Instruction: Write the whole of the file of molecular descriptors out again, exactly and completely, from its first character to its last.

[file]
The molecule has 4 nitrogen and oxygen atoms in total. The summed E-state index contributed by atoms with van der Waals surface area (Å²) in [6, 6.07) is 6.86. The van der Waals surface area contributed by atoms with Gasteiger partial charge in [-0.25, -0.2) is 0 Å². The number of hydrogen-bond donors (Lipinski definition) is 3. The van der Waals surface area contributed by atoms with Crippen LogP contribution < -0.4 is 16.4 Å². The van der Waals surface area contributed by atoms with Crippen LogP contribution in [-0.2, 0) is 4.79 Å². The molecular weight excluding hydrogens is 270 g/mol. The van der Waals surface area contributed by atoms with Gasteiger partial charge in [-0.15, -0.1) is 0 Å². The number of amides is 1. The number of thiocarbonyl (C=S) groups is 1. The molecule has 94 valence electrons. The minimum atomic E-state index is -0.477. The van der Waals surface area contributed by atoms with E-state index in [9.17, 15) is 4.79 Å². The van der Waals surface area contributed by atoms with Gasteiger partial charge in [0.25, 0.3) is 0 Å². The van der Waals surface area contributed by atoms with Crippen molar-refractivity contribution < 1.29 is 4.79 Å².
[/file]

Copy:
The molecule has 4 nitrogen and oxygen atoms in total. The summed E-state index contributed by atoms with van der Waals surface area (Å²) in [6, 6.07) is 6.86. The van der Waals surface area contributed by atoms with Gasteiger partial charge in [-0.25, -0.2) is 0 Å². The number of hydrogen-bond donors (Lipinski definition) is 3. The van der Waals surface area contributed by atoms with Crippen LogP contribution < -0.4 is 16.4 Å². The van der Waals surface area contributed by atoms with Crippen LogP contribution in [-0.2, 0) is 4.79 Å². The molecular weight excluding hydrogens is 270 g/mol. The van der Waals surface area contributed by atoms with Gasteiger partial charge in [-0.15, -0.1) is 0 Å². The number of amides is 1. The number of thiocarbonyl (C=S) groups is 1. The molecule has 94 valence electrons. The minimum atomic E-state index is -0.477. The van der Waals surface area contributed by atoms with E-state index in [9.17, 15) is 4.79 Å². The van der Waals surface area contributed by atoms with Gasteiger partial charge in [0.25, 0.3) is 0 Å². The van der Waals surface area contributed by atoms with Crippen molar-refractivity contribution < 1.29 is 4.79 Å².